This article discusses the judgment on appeal on a high-profile Canadian workplace safety case.
On 30 January 2018, the Ontario Court of Appeal released its decision on the appeal against the convictions and sentence of the project manager involved in a fatal ‘swing stage’ accident on Christmas Eve, 2009. Note that a ‘swing stage’ is a suspension scaffold of the type used for window cleaning on high buildings. Vadim Kazenelson, was the second individual to be convicted of criminal negligence under the 2004 (Bill C-45) amendments to the Canadian Criminal Code which impose specific legal duties with respect to workplace health and safety.
At trial, Kazenelson was convicted of four counts of criminal negligence causing death and one count of criminal negligence causing bodily harm after a swing stage collapsed and five workers fell more than 100 feet to the ground. The trial judge found that Kazenelson failed to take any steps to prevent workers from boarding the swing stage while knowing that there were only two lifelines available. This did not comply with a fundamental rule that all workers on a swing stage require fall protection because of the risk that the swing stage could fail. The trial judge found this conduct was exacerbated because Kazenelson had no information about the load capacity of the swing stage, yet allowed a total of seven people to board along with their equipment. For the trial judge, this behaviour showed wanton and reckless disregard for the lives and safety of the workers and represented a marked departure from the standards expected of a reasonable supervisor. Consequently, Kazenelson was sentenced to 3 ½ years on each count, to be served concurrently (at the same time).
On appeal, Kazenelson argued that the conviction was unreasonable for two reasons: the trial judge misapplied the test for criminal negligence and the trial judge misinterpreted the evidence. On sentencing, Kazenelson argued that the trial judge failed to consider the conduct of the workers, placed too much emphasis on general deterrence, and incorrectly found that Kazenelson put the employer’s interests ahead of the workers’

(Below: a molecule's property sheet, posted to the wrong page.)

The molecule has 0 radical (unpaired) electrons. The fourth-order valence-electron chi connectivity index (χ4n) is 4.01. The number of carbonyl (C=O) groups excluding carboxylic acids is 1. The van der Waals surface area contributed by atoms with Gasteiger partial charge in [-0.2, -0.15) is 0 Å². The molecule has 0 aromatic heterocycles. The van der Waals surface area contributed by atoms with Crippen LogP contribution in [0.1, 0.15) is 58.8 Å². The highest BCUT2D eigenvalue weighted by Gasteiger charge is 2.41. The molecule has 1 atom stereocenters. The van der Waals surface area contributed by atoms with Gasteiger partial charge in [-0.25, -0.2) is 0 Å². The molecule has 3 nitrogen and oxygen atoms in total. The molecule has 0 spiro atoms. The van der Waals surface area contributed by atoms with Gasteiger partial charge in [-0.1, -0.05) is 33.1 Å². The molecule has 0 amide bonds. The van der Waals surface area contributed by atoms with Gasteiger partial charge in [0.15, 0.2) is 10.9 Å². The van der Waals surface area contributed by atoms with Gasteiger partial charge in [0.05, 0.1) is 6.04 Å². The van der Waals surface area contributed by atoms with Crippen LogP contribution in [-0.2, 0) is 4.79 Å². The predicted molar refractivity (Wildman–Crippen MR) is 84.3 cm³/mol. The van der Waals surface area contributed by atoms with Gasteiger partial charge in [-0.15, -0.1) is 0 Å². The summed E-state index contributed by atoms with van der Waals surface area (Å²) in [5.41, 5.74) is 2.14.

Ultimately, the Ontario Court of Appeal rejected all of Kazenelson’s arguments and supported the decision of the trial judge. It was noted that, in convicting Kazenelson, the trial judge’s reasons were clear, the test for criminal negligence was properly applied and all inferences were rooted firmly in findings of fact. With respect to the sentence, the Court of Appeal rejected arguments contending that it was too severe. Kazenelson argued that his moral culpability should have been reduced because the workers were contributorily negligent (they did not use fall protection despite being aware it was required when working on a swing stage). He also argued that the sentenced imposed overemphasised general deterrence, because this was a first offence and a momentary lapse in judgment. Finally, Kazenelson argued that the trial judge incorrectly inferred that he had allowed unprotected workers on the swing stage because of a desire to finish the work on the day of the accident.
The significance of the Court of Appeal decision is that it entirely supports the approach and analysis of the trial judge. Anecdotally, since the tragic events of 24 December 2009, Criminal Code prosecutions for workplace accidents have become more frequent, against both corporations and individuals, and the trends suggest that will continue. In addition, Ontario recently implemented significant increases in maximum penalties for contraventions of its Occupational Health and Safety Act. Employers and management should treat this decision as a stark reminder of the potential human and legal consequences for failing to exercise vigilance in complying with expected health and safety standards.